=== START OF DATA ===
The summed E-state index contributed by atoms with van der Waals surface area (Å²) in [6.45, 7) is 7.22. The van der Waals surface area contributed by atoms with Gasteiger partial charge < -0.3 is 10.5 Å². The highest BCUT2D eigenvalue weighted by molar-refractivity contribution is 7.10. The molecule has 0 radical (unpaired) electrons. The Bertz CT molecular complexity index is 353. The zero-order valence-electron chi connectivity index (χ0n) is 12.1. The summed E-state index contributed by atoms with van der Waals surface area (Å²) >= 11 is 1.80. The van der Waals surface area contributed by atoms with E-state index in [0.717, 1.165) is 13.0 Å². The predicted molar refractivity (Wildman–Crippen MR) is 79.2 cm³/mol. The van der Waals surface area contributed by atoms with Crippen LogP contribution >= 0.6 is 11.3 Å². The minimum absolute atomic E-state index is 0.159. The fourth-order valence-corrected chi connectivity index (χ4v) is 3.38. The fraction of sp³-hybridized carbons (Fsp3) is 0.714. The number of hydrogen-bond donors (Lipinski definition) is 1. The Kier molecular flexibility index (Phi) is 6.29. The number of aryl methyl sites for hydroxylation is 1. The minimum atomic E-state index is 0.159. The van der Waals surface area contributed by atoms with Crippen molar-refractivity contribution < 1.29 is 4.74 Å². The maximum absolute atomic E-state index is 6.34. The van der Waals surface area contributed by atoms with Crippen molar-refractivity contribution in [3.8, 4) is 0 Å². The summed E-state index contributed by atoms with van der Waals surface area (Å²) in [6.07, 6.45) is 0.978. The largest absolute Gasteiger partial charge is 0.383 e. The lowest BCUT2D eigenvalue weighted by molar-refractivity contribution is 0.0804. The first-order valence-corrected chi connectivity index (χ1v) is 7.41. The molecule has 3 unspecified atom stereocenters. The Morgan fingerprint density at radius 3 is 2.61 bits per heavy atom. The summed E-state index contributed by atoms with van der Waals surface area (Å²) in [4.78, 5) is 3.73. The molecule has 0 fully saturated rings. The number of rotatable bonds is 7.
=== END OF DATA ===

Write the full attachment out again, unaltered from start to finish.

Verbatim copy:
The summed E-state index contributed by atoms with van der Waals surface area (Å²) in [6.45, 7) is 7.22. The van der Waals surface area contributed by atoms with Gasteiger partial charge < -0.3 is 10.5 Å². The highest BCUT2D eigenvalue weighted by molar-refractivity contribution is 7.10. The molecule has 0 radical (unpaired) electrons. The Bertz CT molecular complexity index is 353. The zero-order valence-electron chi connectivity index (χ0n) is 12.1. The summed E-state index contributed by atoms with van der Waals surface area (Å²) >= 11 is 1.80. The van der Waals surface area contributed by atoms with E-state index in [0.717, 1.165) is 13.0 Å². The predicted molar refractivity (Wildman–Crippen MR) is 79.2 cm³/mol. The van der Waals surface area contributed by atoms with Crippen LogP contribution >= 0.6 is 11.3 Å². The minimum absolute atomic E-state index is 0.159. The fourth-order valence-corrected chi connectivity index (χ4v) is 3.38. The fraction of sp³-hybridized carbons (Fsp3) is 0.714. The number of hydrogen-bond donors (Lipinski definition) is 1. The Kier molecular flexibility index (Phi) is 6.29. The number of aryl methyl sites for hydroxylation is 1. The minimum atomic E-state index is 0.159. The van der Waals surface area contributed by atoms with Crippen molar-refractivity contribution < 1.29 is 4.74 Å². The maximum absolute atomic E-state index is 6.34. The van der Waals surface area contributed by atoms with Crippen molar-refractivity contribution in [3.8, 4) is 0 Å². The summed E-state index contributed by atoms with van der Waals surface area (Å²) in [6.07, 6.45) is 0.978. The largest absolute Gasteiger partial charge is 0.383 e. The lowest BCUT2D eigenvalue weighted by molar-refractivity contribution is 0.0804. The first-order valence-corrected chi connectivity index (χ1v) is 7.41. The molecule has 3 unspecified atom stereocenters. The Morgan fingerprint density at radius 3 is 2.61 bits per heavy atom. The summed E-state index contributed by atoms with van der Waals surface area (Å²) in [4.78, 5) is 3.73. The molecule has 0 fully saturated rings. The number of rotatable bonds is 7.